All in all my father’s family were not a cheerful bunch, and I marvel that he came away and moved to Chicago—with a robust enjoyment of life. He brought with him many traits that I suspect were inheritances from his upbringing—a strict sense of right and wrong, a firm commitment to responsibility, a democratic sense of fairness to all people. Much of what I am today I owe to his influence. When I was fourteen I went to work in his office and eventually became his secretary. I was a darn good executive assistant and could be today. One thing that Dad hated was to call someone—he always dialed his own calls, none of that “Get so-and-so on the phone for me” nonsense—only to have a secretary say, “Please hold.”

Sorry. I got sidetracked and carried away, but I thought of the hymn and then my family background because today was a real workday for me. My work ethic came to the forefront even though I am my own boss these days. I had edits on a manuscript to do but didn’t want to lose momentum on the work-in-progress. The result was that I had my nose to the computer all day, except about two o’clock, usually my nap time, my brain said, “I need a rest” and I took a nap.

Friends came for happy hour, people I hadn’t visited with for a while, and I thoroughly enjoyed it. But then I was back at my desk. Now it’s late, and I’m going to crawl into bed and read a good mystery.

Testing My Faith


Church this morning was a test of my faith. I attend an established, traditional church, a Disciples of Christ congregation. I like to think our theology is liberal, even if our congregation is fairly gray-haired, older, and conservative. This morning, we sat toward the front, in front of the pulpit. A young, Middle Eastern man slipped into the pew directly in front of us. He was cleanshaven but wildly curling black hair poked out from an unusual knitted wool cap that was a cross between a beret and a sac and totally inappropriate on a June day. Thin and a bit rumpled, he carried a backpack that he set on the floor and immediately rummaged in, pulling out what appeared to be a worn Bible. Was it my imagination or was he breathing hard? Was his cotton shirt sweat-soaked as it looked? My nose thought it answered the last question, but maybe he’d ridden a bike to church. When he turned a bit, I saw huge dark eyes, wide open.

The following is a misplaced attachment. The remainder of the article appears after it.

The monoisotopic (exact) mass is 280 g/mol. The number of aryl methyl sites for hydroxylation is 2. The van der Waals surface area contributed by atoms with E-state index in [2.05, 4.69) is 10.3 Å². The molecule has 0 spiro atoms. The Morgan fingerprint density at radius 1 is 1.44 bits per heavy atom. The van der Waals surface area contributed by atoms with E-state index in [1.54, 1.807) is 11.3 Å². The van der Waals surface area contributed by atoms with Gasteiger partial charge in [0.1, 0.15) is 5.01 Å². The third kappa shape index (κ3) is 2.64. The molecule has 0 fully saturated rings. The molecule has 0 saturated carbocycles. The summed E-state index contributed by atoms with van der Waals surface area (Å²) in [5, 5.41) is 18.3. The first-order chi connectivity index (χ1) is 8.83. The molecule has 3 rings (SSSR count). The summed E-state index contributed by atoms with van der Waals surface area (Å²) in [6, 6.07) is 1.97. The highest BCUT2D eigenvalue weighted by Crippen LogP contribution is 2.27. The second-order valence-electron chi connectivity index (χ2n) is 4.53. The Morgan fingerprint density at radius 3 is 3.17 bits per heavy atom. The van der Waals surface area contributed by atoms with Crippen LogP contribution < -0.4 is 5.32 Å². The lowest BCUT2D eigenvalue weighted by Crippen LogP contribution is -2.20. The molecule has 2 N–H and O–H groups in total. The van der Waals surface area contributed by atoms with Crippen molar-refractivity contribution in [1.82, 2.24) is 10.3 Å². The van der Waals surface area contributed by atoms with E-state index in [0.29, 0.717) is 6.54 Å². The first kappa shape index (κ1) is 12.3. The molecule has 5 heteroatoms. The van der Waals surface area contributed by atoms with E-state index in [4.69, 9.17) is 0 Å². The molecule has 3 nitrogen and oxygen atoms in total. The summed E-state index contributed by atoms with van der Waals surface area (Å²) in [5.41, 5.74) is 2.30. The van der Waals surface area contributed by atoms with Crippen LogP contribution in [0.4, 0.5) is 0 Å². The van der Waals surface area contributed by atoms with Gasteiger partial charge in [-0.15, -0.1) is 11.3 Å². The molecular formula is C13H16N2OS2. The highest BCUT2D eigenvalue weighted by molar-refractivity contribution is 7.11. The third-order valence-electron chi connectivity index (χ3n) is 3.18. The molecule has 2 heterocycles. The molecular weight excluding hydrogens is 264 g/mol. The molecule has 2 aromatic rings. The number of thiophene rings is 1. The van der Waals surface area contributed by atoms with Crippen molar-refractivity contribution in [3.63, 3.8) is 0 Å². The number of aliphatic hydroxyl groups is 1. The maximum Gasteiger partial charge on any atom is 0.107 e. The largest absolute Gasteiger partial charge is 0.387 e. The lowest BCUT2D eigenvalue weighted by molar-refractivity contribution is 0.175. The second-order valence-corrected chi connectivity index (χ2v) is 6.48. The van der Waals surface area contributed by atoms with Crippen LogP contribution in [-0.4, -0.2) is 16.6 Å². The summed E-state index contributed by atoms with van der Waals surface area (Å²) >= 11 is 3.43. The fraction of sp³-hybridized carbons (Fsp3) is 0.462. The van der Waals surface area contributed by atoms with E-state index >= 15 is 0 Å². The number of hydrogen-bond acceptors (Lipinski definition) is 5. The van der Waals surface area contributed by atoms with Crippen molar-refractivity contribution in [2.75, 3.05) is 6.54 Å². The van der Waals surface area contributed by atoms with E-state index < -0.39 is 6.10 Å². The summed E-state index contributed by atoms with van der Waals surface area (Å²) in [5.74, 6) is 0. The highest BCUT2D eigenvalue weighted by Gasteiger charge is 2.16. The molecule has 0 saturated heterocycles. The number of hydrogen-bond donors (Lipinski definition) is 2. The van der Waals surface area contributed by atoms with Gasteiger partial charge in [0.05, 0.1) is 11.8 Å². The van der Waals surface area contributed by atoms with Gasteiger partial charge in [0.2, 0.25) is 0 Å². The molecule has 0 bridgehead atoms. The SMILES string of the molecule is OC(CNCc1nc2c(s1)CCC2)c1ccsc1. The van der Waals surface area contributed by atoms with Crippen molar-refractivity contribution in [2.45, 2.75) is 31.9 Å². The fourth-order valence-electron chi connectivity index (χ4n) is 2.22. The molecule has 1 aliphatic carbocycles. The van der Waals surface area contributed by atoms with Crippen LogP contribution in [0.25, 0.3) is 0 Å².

I am not happy to confess that my radar went up. Throughout the service, he read his Bible, ignoring what was going on in worship. He didn’t pray; he didn’t take communion. Why was he amongst us?

A bigger question I asked myself was if I’d have had the same reaction were he blonde with pale skin. I think the answer is that I would still be concerned, but perhaps to a lesser degree. My thoughts raged from faith to instinctive caution. As a liberal progressive, I despise racial profiling and like to think I accept people individually based on who they are. But this young man set off something instinctive in me, a fear I could not deny. In our church, all are welcome at the table, and we believe God teaches us to love all his children, no matter skin color, clothing, whatever. And the other hand, as a woman, I’ve been carefully taught to pay attention to my instincts. If I sense something is wrong, I’m urged to take action to protect myself.

Nothing happened in church, of course. The young man may well have been lost, lonely, and afraid. When the hour of greeting arrived, I shook his hand and welcomed him, and he nodded appreciatively, those wild (honest, they were) eyes looking directly at me.

I’m left wondering what God thought of my dilemma, and, more importantly, what I think about it. Conscience or caution? I still don’t know the answer. I do know that for a moment there I was reminded of the first lines of a novel I just finished writing, “Susan Hogan thought she was going to meet her maker that March day. Her first thought was irreverent. ‘Really, God? In a grocery store in Oak Grove? Haven’t you got this wrong somehow?’” My thought was, “Really, God? In church on Sunday morning?” But I also felt strangely safe, as though I knew it would all be all right.. Perhaps our lives are going to be filled with that dichotomy in these fear-ridden, uncertain times. Fear certainly is a catching disease.

The day didn’t get immediately better. Washing dishes and my favorite cup, the one I drink tea from every morning, slipped out of my soapy hands; the handle broke off, so now it’s relegated to being a small vase. It was given to me by a close friend who has since died, so it has sentimental value, making the loss that much worse.

Dinner with friends tonight soothed my troubled soul. One of my wimpy friends and her gentleman friend ate on a patio, because it’s in the 80s with a nice breeze. Not sure I would have prevailed, but apparently, he gets cold easily too. Eggplant parmigiana that was delicious. And I thoroughly enjoyed the atmosphere. Thanks to Kathie and Morris for a lovely evening.

I gave myself a holiday from writing today. Piddled at my desk with this, that and the other, even made notes for the novel, but didn’t actively work on it. Pleasant, but I didn’t get as much reading done as I expected. Tomorrow, back to work. And another week begins.

Storms and a Eureka Moment